The index estimates the energy consumption by using a profitability threshold using “different types of mining equipment as the starting point.” 

With Bitcoin prices nosediving to below $20,000 this month, some miners have also gone offline as mining proved less profitable. This explains the consecutive drop in the consumption and hash rate.

Miners are Selling Their Bitcoin Holdings

Additionally, the drop in the price of Bitcoin has left several miners in a lurch as they struggle to sustain their operations. A recent report by Arcane research shows that publicly traded Bitcoin miners sold all the coins they mined in May.

This is usually against the strategy of most miners, which is to hold their Bitcoin for better market conditions. But with profitability nosediving and many miners struggling to generate a positive cash flow, they are selling their holdings. 

According to the report, many miners sold their Bitcoin to cover operational expenses and pay off debts. One of such is Bitfarms which decided to sell 3000 Bitcoin for $63 million to improve corporate liquidity.

Energy consumption of Bitcoin mining has been one of the major criticisms of the network and cryptocurrency industry. But recent research by Michel Khazzaka reveals that the traditional banking sector uses 56% more energy.

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Coinbase to Offer Nano Bitcoin Futures Contracts via Third Party Brokerages

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Coinbase to Offer Nano Bitcoin Futures Contracts via Third Party Brokerages

Coinbase will list a derivatives product called the nano futures contract on Monday.

This will be the first product listed on the Coinbase Derivatives Exchange, offering investors the opportunity to buy a contract linked to the price of one-hundredth of a bitcoin. Customers can purchase the Nano futures contract through third-party brokerages. Customers will not be able to buy the nano futures contract from Coinbase directly until the exchange receives a license to operate as a futures commission merchant. The exchange first applied for the license on Sept. 16, 2021.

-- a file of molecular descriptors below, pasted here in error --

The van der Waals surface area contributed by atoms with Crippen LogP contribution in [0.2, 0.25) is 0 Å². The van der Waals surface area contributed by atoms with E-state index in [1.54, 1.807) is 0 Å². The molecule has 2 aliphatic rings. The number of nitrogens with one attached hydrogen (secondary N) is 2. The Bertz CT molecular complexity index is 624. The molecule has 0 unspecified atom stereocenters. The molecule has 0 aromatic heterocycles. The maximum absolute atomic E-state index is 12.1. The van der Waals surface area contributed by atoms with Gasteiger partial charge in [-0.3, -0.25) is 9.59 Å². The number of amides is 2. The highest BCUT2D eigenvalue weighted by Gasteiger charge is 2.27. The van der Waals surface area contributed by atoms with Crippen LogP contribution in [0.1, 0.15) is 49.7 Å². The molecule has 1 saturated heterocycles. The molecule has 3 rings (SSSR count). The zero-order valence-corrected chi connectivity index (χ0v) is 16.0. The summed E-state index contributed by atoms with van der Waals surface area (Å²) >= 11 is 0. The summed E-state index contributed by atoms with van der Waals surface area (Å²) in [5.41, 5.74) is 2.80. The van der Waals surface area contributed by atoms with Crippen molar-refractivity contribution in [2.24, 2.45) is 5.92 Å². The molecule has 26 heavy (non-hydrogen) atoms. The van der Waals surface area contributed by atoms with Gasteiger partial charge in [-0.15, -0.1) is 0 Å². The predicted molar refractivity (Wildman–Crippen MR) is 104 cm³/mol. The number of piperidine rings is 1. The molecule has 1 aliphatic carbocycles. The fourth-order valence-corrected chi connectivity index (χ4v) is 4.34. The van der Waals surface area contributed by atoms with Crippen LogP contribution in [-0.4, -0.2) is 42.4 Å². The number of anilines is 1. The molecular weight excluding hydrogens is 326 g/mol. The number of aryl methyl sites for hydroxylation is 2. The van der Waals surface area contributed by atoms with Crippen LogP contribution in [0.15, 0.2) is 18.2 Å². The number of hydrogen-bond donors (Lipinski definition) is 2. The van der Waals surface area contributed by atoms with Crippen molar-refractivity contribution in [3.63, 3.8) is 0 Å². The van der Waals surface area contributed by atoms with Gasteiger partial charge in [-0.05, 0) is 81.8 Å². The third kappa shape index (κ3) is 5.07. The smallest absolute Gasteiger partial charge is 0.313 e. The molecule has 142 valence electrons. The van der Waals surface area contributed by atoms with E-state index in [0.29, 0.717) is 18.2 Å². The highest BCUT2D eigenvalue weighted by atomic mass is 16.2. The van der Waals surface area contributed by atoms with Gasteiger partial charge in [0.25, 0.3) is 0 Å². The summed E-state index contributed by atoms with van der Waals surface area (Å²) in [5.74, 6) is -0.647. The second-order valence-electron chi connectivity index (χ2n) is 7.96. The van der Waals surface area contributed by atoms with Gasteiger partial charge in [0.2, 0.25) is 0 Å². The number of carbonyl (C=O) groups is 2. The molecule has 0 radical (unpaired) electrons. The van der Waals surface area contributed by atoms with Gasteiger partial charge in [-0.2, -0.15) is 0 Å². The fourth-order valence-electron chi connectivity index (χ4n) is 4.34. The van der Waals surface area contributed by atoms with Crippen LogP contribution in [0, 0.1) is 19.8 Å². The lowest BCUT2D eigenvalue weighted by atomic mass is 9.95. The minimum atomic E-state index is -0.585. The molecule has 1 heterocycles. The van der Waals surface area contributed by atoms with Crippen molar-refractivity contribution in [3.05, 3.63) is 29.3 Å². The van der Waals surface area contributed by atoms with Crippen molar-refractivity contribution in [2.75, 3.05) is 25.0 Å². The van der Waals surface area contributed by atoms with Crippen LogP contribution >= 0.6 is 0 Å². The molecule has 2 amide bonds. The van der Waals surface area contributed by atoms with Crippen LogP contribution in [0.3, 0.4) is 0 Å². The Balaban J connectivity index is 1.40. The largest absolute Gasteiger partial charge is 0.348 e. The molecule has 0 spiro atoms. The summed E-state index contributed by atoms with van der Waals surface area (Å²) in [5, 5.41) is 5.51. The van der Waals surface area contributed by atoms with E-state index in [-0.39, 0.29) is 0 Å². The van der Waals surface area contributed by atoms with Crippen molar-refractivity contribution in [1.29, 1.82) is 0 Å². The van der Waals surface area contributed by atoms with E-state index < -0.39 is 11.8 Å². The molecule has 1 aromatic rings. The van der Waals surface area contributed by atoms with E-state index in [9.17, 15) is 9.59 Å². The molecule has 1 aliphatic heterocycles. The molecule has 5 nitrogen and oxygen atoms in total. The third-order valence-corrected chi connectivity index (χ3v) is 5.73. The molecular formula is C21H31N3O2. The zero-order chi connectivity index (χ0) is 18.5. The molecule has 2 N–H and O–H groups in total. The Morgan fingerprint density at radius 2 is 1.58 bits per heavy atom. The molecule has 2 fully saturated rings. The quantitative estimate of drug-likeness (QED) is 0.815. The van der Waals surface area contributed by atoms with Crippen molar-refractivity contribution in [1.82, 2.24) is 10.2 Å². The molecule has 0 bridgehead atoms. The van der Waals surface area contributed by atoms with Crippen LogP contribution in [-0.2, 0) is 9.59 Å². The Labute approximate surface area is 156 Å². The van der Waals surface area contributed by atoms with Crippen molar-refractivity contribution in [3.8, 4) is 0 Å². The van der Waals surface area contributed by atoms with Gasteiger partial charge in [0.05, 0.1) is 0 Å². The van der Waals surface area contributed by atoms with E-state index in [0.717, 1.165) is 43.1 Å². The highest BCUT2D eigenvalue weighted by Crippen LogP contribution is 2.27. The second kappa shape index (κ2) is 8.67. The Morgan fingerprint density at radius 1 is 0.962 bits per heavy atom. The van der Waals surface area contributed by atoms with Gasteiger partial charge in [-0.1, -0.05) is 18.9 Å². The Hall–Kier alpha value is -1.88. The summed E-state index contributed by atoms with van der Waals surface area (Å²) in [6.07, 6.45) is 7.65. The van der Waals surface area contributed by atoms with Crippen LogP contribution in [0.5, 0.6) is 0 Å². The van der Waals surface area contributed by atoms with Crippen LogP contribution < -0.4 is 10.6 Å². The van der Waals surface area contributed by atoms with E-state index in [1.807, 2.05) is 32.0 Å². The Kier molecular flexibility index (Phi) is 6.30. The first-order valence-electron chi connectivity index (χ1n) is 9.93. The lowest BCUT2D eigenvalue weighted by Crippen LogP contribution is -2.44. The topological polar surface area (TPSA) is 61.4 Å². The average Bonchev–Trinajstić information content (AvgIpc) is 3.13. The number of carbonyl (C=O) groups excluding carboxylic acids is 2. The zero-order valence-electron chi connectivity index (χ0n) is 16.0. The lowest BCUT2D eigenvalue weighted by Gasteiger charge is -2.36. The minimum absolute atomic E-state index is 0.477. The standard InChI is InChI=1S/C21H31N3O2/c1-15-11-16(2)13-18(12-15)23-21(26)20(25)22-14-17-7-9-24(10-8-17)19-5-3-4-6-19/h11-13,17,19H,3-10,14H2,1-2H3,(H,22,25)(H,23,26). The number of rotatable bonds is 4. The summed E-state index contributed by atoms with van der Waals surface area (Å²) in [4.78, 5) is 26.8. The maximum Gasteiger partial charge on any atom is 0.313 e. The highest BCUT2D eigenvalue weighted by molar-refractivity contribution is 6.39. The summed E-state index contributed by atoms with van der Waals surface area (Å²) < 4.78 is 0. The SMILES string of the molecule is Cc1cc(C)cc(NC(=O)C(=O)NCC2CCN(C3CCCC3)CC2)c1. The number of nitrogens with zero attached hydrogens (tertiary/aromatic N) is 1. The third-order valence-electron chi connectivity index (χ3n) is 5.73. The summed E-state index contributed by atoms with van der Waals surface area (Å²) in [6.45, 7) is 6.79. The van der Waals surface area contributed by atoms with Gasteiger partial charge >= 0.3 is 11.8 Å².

U.S. customers have a healthy appetite for crypto derivatives

Coinbase floated the idea of bringing derivatives to its U.S. customer base after purchasing derivatives exchange FairX in January this year.

Americans have long been trading derivative products on foreign exchanges, sinking their teeth into high-leverage products that U.S. exchanges have lacked, indicted by the volume of crypto derivative trades in December 2021 surpassing that of spot trading. Binance alone recorded $52.5 billion in derivative trade volume during the 24 hours ending Friday afternoon, compared to $12.7 billion in spot products. Coinbase enjoyed $1.7 million in spot trading during the same period.

It’s worth bearing in mind that the new nano futures contract will not offer leverage-type bets that drive volume on exchanges like Binance.

Challenges Coinbase faces

A report by Barron’s suggests that it would take a long time for derivatives products to generate significant income for the company.

The new Coinbase product will enter a market of established crypto derivative products, while the company battles cash flow problems.

In March, the CME Group announced micro futures contracts linked to one-tenth of the price of bitcoin and Ethereum.

To add pressure, Moody’s Investors Services recently reduced Coinbase’s guaranteed senior unsecured notes from Ba2 to Ba1, relegating its corporate debt to “junk” status, with the potential for future downgrades. Ba ratings are assigned by Moody’s to credit obligations containing speculative components, considered to be a serious credit risk. Moody’s cited Coinbase’s reduced revenue and cash flow due to the current crypto market downturn as reasons for the downgrade. Coinbase’s recent employee layoff did not count in its favor, with the rating agency still seeing threats to the company’s profitability.

Dan Dolev, a senior analyst at Mizuho, believes that the new product does not address the central issue of competitors offering zero trading fees, which would severely affect revenue if Coinbase were to compete.

Coinbase’s shares fell precipitously on May 3, 2022, from $130.15 to $62.71 at market close on Friday.